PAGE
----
Arianna Torello | Ph.D. Student

Ocean Sciences UC Santa Cruz

CREDENTIALS

  • B.Sc. in Environmental Science with a concentration in ecology and natural resources and a minor in Marine Science, UNC-Chapel Hill, 2016-2020
  • Ph.D. Student, Ocean Sciences, UC Santa Cruz, 2021-Current
RESEARCH/CAREER INTERESTS
I am keenly fascinated by global change ecology and the many relationships that exist within and throughout marine ecosystems. I am highly interested in applying biotelemetry and bioacoustic sampling techniques to monitor various marine mammal target species in correlation to their prey and other environmental inputs, with a goal of then linking those findings to improve conservation and management efforts. Using multidisciplinary data from a collaborative NSF Long-Term Ecological Research (LTER) project based in the Western Antarctic Peninsula at Palmer Station, I am interested in developing a time series to understand the phenology of when different species are in the region and how this relates on an inter-annual basis to ice conditions and other environmental factors.

 

Beyond my immediate goal of completing my doctoral degree, my overarching goal as a scientist and human being is to further my education in a way that provides me with the tools to effectively share my knowledge and fervor for marine mammal ecology to a broader audience. I am passionate about learning, and congruently passionate about sharing what I learn and creating opportunities for others to become involved in and excited about conservation research – particularly those from communities that have been historically excluded in the STEM fields, including students of color, women, and students who identify as part of the LGBTQIA+ community. As a queer, non-binary person, I feel a strong sense of urgency to solidify space in academia that recognizes, respects, and truly celebrates our individualities and uniqueness in a community-driven setting. I am committed to utilizing my own privileges in life and academia to afford minoritized students the pathway into STEM they have always deserved and had a right to but have not always had access or been justly supported.

 

STUDENT QUALIFICATIONS AND APPOINTMENTS
2021, University of California, Santa Cruz Regents Fellowship

 

PROFESSIONAL PREPARATION

  • Research technician - Diving characteristics and energetics of herring-feeding killer whales (Orcinus orca) in northern Norway. Collaborative research effort by University of Saint Andrews, Norwegian Orca Survey, Stanford University, and University of California Santa Cruz, 2021.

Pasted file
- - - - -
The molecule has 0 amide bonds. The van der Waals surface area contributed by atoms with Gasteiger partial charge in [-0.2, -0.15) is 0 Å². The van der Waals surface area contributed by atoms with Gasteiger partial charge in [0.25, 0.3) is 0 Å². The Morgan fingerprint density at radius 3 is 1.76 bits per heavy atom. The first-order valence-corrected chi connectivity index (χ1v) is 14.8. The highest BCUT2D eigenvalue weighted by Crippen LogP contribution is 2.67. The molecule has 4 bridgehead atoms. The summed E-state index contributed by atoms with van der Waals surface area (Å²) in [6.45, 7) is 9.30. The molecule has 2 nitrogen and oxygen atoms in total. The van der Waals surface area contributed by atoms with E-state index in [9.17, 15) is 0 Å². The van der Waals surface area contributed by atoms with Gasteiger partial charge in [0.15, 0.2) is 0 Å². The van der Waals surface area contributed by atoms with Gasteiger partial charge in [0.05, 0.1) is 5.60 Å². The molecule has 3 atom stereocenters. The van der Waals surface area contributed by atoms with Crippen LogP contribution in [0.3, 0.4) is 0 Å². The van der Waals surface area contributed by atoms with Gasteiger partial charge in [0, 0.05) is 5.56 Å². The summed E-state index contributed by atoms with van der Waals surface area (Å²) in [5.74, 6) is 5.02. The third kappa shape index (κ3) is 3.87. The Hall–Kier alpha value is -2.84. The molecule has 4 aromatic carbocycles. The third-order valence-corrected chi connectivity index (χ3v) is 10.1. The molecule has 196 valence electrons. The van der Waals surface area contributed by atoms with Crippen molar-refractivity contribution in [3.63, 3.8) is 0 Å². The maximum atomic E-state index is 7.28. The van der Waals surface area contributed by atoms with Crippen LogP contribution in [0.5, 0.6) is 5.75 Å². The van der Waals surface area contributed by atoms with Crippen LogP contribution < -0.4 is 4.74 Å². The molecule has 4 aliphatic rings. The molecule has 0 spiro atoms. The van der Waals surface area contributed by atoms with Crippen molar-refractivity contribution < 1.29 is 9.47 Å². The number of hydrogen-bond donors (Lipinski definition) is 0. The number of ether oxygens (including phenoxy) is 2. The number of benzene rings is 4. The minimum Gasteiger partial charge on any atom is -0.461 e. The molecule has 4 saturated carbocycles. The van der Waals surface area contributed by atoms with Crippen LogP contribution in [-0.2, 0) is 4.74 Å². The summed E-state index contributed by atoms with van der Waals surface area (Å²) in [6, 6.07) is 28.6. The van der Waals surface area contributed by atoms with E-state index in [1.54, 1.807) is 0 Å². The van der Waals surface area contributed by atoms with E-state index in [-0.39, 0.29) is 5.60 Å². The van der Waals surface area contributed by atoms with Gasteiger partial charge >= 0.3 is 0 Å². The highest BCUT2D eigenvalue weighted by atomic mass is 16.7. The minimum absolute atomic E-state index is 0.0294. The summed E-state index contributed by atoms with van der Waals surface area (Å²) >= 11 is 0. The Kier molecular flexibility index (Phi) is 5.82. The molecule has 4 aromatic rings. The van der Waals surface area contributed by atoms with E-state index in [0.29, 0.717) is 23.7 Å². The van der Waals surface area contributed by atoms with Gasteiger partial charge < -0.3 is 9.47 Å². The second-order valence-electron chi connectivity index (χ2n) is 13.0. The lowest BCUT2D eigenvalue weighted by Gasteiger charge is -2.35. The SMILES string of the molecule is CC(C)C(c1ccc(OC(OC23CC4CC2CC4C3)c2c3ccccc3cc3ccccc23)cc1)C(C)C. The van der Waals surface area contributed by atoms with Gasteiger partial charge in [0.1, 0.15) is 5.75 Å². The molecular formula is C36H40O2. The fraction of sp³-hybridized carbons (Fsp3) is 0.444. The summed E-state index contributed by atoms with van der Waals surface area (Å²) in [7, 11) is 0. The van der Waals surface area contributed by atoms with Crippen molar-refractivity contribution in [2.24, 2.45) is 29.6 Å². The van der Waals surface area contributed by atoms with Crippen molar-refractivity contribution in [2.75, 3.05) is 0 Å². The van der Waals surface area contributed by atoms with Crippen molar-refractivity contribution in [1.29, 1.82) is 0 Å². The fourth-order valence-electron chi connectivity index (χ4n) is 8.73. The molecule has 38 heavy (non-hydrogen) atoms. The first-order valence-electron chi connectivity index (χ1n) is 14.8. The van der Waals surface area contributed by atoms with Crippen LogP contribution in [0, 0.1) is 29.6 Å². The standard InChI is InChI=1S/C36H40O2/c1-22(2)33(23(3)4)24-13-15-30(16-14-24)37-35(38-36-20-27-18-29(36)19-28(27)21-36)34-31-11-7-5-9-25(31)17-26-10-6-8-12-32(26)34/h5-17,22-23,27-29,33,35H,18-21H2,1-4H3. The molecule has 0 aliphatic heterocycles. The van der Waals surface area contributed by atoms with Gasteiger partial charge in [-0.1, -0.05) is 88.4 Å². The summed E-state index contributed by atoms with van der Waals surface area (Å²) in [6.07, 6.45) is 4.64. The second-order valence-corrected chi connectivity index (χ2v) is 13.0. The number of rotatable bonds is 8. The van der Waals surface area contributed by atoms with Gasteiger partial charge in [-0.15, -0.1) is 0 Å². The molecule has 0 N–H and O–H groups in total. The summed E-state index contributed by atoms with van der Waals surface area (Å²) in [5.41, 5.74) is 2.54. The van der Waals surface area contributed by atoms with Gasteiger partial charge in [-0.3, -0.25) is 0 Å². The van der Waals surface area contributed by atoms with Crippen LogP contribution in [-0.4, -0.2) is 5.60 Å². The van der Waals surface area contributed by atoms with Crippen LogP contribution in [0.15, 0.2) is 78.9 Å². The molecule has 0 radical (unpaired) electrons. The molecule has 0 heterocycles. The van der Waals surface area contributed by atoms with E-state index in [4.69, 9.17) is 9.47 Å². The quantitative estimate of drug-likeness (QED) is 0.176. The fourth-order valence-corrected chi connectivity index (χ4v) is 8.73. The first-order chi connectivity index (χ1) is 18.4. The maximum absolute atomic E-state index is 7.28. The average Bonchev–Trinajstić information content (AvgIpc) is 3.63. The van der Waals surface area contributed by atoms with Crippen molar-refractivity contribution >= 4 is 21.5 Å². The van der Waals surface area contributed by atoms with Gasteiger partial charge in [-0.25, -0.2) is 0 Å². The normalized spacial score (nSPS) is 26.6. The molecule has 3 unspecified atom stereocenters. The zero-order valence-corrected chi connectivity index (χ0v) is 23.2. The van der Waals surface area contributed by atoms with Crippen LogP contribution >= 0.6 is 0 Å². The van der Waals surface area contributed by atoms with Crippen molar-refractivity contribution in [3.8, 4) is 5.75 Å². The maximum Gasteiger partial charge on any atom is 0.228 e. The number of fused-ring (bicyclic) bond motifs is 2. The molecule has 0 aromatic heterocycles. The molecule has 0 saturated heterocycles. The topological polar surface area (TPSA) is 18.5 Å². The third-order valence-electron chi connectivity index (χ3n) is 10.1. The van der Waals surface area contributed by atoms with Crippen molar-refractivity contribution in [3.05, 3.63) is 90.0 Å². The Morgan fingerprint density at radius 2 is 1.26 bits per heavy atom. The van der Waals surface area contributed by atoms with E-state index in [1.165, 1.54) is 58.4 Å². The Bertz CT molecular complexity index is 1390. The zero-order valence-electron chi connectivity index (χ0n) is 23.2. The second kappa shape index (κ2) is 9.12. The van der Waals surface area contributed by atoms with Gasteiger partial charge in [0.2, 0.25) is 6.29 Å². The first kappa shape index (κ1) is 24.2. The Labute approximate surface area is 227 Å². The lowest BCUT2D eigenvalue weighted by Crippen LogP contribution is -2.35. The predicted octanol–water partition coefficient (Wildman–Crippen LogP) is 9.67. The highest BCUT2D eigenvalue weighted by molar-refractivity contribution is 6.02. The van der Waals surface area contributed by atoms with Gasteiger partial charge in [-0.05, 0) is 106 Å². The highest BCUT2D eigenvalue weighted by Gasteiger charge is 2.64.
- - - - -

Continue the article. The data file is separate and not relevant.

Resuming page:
• Field/research technician - Año Nuevo Northern Elephant Seal colony breeding and pupping research effort. Collaborative research effort by the Año Nuevo Natural Reserve and the University of California Santa Cruz, 2020-2021.
  • Research technician - Differences in presence, abundance, and behavior of opportunistic associates in relation to humpback feeding strategies across various sites. Contracted project with University of California Santa Cruz., 2020-2021.
  • Research intern - Sarasota Dolphin Research Program (in conjunction with Chicago Zoological Society, located at Mote Marine Laboratory), 2019.
  • Researcher - Are Kentucky BMPs protecting streams from the long-term effects of timber harvesting? Semester-long capstone project with University of North Carolina at Chapel Hill in partnership with University of Kentucky, 2019.
  • Research intern and teaching assistant - Galápagos Science Center, 2018.
  • Field technician - The movement of plastics through marine ecosystems and how it influences bioavailability and uptake into marine biota. Collaborative research effort by Galápagos Science Center, Galápagos Conservation Trust, and University of Exeter, 2018.
  • Researcher - Spatial and behavioral analysis of sea turtles in the Galápagos Islands. Tortuga Negra Project. Galápagos Science Center in partnership with University of North Carolina at Chapel Hill, 2018.
  • Researcher - A comparison of fish functional group assemblages across dive sites north of Santa Cruz, Galápagos, Ecuador. 4-week independent research project with la Universidad San Francisco de Quito, 2018.
  • Researcher - Dramatic contrasts in age distributions of Grapsus grapsus at varying sites of human
    impact suggest unregulated harvesting. 4-week independent research project with la Universidad San Francisco de Quito, 2018.
  • Researcher - Analysis of fluctuations in population size and demographic of Zalophus wollebaeki. 4-week independent research project with la Universidad San Francisco de Quito, 2018.
  • Researcher - Decrease in weight, length, and abundance of whelk species in relation to sites of high human impact along the Ecuadorian Coast. 4-week independent research project with la Universidad San Francisco de Quito, 2018.
  • Field research and laboratory techniques - Cetacean and sea turtle photo-ID, biopsy sampling, tagging, focal follows, synoptic surveying, satellite and radio tracking, cetacean necropsies, playback experiments, gill net catch and release, seine nets, above- and below-water still photography and video surveys, manta tows, plankton drags, Van Veen sediment grabbing, quadrat and transect surveying, YSI water-sensing instrument. The University of North Carolina at Chapel Hill, 2016-2020.

 

CONTACT INFO

University of California, Santa Cruz
Ocean Sciences Department
1156 High Street
Santa Cruz, CA 95064
email: atorello@ucsc.edu